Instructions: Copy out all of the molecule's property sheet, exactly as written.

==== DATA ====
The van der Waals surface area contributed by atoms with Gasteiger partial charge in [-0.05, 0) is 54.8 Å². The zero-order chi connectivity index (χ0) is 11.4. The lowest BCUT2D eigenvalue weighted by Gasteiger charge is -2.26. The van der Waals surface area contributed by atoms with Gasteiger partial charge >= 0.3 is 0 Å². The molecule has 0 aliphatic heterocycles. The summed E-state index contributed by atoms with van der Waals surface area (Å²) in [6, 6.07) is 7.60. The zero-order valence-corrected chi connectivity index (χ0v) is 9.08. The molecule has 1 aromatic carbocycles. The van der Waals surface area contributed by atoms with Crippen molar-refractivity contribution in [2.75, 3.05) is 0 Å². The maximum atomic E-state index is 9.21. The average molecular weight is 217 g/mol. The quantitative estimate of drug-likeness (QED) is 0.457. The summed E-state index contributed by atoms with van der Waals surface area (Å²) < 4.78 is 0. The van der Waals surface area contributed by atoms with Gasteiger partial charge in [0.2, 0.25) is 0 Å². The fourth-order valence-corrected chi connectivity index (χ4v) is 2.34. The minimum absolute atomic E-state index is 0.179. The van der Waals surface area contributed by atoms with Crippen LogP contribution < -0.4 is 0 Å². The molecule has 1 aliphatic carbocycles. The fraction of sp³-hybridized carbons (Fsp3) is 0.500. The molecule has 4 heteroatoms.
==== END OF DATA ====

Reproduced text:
The van der Waals surface area contributed by atoms with Gasteiger partial charge in [-0.05, 0) is 54.8 Å². The zero-order chi connectivity index (χ0) is 11.4. The lowest BCUT2D eigenvalue weighted by Gasteiger charge is -2.26. The van der Waals surface area contributed by atoms with Gasteiger partial charge >= 0.3 is 0 Å². The molecule has 0 aliphatic heterocycles. The summed E-state index contributed by atoms with van der Waals surface area (Å²) in [6, 6.07) is 7.60. The zero-order valence-corrected chi connectivity index (χ0v) is 9.08. The molecule has 1 aromatic carbocycles. The van der Waals surface area contributed by atoms with Crippen molar-refractivity contribution in [2.75, 3.05) is 0 Å². The maximum atomic E-state index is 9.21. The average molecular weight is 217 g/mol. The quantitative estimate of drug-likeness (QED) is 0.457. The summed E-state index contributed by atoms with van der Waals surface area (Å²) < 4.78 is 0. The van der Waals surface area contributed by atoms with Gasteiger partial charge in [0.2, 0.25) is 0 Å². The fourth-order valence-corrected chi connectivity index (χ4v) is 2.34. The minimum absolute atomic E-state index is 0.179. The van der Waals surface area contributed by atoms with Crippen LogP contribution < -0.4 is 0 Å². The molecule has 1 aliphatic carbocycles. The fraction of sp³-hybridized carbons (Fsp3) is 0.500. The molecule has 4 heteroatoms.